Idris is the one who required more “work” from me because at first he comes across as gloomy and sullen: it’s only as his story comes into light, bit by bit, that it’s possible to understand the depth of the damage inflicted on him first by the procedures necessary to turn him into an Intermediary, then by his war experiences and finally by the constant journeys into unspace – the navigational medium that can turn an unmodified human into a crazed wreck and weighs on an Intermediary with the conflicting sensations of loneliness and of a looming, threatening presence.  If Idris is able to still maintain a grip on sanity it’s because of the bond he forged with his crew-mates, an apparently ill-assorted group that has grown into a found family whose interactions are a joy to behold – from expansive captain Rollo who calls the members of his crew “children”, to dour drone specialist Olli, whose stunted body made her a wizard in remote control of machinery; from  crab-shaped alien tech Kit to lawyer Kris, whose main job is to protect Idris from being indentured by unscrupulous conglomerates, they all create a wonderful sense of familial cohesion that looks like the only barrier separating Idris from a devastating breakdown.

That’s the main reason the arrival of an old acquaintance of Idris places them all on defensive mode: Solace is a member of the Parthenon, a human faction that long ago left Earth establishing a society of parthenogenically created women-soldiers – she and her sisters fought valiantly against the Architects, but are now looked on with suspicion, not least because there is a great deal of misinformation about their civilization and goals.  Solace is tasked with convincing Idris to help the Parthenon create their own Intermediaries, should they be needed with the possible return of the Architects, and when she joins the Vulture God she initially upsets the balance aboard the vessel, but as the days go on and a series of dramatic events plagues the crew, she feels torn between commitment to her duty and the growing sense of belonging that her adventures aboard the ship are bringing about.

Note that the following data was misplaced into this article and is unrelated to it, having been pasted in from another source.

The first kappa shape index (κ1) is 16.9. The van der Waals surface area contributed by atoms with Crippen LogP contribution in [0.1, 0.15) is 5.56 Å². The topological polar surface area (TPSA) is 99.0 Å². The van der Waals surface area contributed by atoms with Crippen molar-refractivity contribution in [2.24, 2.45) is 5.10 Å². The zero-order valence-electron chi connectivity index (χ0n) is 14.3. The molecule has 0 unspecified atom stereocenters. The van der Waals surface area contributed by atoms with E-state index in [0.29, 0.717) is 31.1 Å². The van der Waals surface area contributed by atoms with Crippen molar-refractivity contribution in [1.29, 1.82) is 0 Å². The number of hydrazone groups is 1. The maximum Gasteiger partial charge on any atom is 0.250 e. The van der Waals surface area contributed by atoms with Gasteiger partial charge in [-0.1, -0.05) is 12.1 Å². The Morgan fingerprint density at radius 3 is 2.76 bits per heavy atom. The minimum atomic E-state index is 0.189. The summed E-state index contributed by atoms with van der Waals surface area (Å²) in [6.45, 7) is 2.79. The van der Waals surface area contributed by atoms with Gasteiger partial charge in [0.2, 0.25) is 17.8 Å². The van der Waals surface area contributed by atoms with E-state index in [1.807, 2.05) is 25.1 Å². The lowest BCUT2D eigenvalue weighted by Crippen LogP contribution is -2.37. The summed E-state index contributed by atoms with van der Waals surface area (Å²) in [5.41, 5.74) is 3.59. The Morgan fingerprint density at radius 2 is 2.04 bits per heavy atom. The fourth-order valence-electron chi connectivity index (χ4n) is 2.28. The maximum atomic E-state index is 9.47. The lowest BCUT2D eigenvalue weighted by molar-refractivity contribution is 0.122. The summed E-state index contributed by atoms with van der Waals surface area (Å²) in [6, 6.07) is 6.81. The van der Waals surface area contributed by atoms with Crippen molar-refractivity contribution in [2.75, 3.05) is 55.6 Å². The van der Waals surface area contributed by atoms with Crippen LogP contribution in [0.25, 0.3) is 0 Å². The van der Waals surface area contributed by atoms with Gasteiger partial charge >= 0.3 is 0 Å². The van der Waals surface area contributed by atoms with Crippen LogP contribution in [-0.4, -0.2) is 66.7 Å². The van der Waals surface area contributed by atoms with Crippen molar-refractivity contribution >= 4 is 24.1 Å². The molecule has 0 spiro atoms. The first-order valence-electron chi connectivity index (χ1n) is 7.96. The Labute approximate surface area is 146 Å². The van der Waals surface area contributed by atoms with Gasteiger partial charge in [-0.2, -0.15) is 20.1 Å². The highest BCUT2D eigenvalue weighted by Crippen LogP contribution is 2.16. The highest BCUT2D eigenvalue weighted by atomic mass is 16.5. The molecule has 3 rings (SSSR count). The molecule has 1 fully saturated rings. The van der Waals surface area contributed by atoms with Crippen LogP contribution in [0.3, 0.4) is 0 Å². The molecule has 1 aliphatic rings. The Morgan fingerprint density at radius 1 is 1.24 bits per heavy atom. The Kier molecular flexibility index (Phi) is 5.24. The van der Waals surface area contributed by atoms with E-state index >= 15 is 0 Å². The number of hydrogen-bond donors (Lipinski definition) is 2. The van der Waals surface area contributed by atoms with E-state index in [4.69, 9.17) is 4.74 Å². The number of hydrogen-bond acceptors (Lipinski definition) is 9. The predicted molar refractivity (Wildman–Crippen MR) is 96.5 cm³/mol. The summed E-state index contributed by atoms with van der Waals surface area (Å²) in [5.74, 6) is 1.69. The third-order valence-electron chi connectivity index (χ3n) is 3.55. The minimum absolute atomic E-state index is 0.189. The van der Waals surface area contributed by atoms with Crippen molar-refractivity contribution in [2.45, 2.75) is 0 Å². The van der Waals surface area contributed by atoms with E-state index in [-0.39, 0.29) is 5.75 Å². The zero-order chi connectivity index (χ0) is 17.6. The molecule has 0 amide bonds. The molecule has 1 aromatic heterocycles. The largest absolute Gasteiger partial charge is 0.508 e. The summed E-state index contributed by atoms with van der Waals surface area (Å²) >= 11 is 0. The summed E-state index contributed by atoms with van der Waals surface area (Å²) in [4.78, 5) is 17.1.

As far as space opera goes, Shards of Earth is a perfect, quite engaging representative of the genre, and for this very reason I refrained from mentioning any detail from the fast-paced string of events at the core of this story. What I’m more than happy to share, however, is that the last 15-20% of the novel moves from a fast pace to a breakneck speed that had me turning the pages as quickly as I could, because the stakes were enormous and the various revelations beyond compelling.  And the good news is that although this is the first volume in a series, it does not end in a cliffhanger: granted, we understand that the various pieces have just been set in motion on this galactic chessboard, but this segment of the story is tied up quite satisfactorily – although I would not mind reading the next book right now 😉

If you are a fan of Adrian Tchaikovsky, I’m certain you will enjoy the depth and scope of his new work, and if you never read any of his books, this might very well be an amazing introduction. Either way, you will not be disappointed….

My Rating:

Reviews

AFTERSHOCKS (The Palladium Wars #1), by Marko Kloos

Thanks to SciFi Month this past November I felt the need to add more SF books to my reading queue, and a quick peek at my ever-growing “wanted” list reminded me of this novel that had looked very intriguing when I saw it mentioned online.  Although a bit wary about it, since Military SF does not always agree with me, I soon discovered to my joy that this series is more about people than technology, and that Aftershocks is the promising beginning to an interesting saga.

The six-planets system in which the story is set is slowly recovering after a devastating war started by the Gretians against the other five settlements, who in response created the Alliance and defeated Gretia, which is now occupied by the winning side and struggling under political turmoil and the effort of paying for the reparations imposed by the Alliance.  Aftershocks follows the journey of four individuals from different extractions, offering a multifaceted view of the scenario in which the events take place: their various experiences contribute to the accumulating clues that paint a picture of a complex and intriguing situation still in the first stages of its development.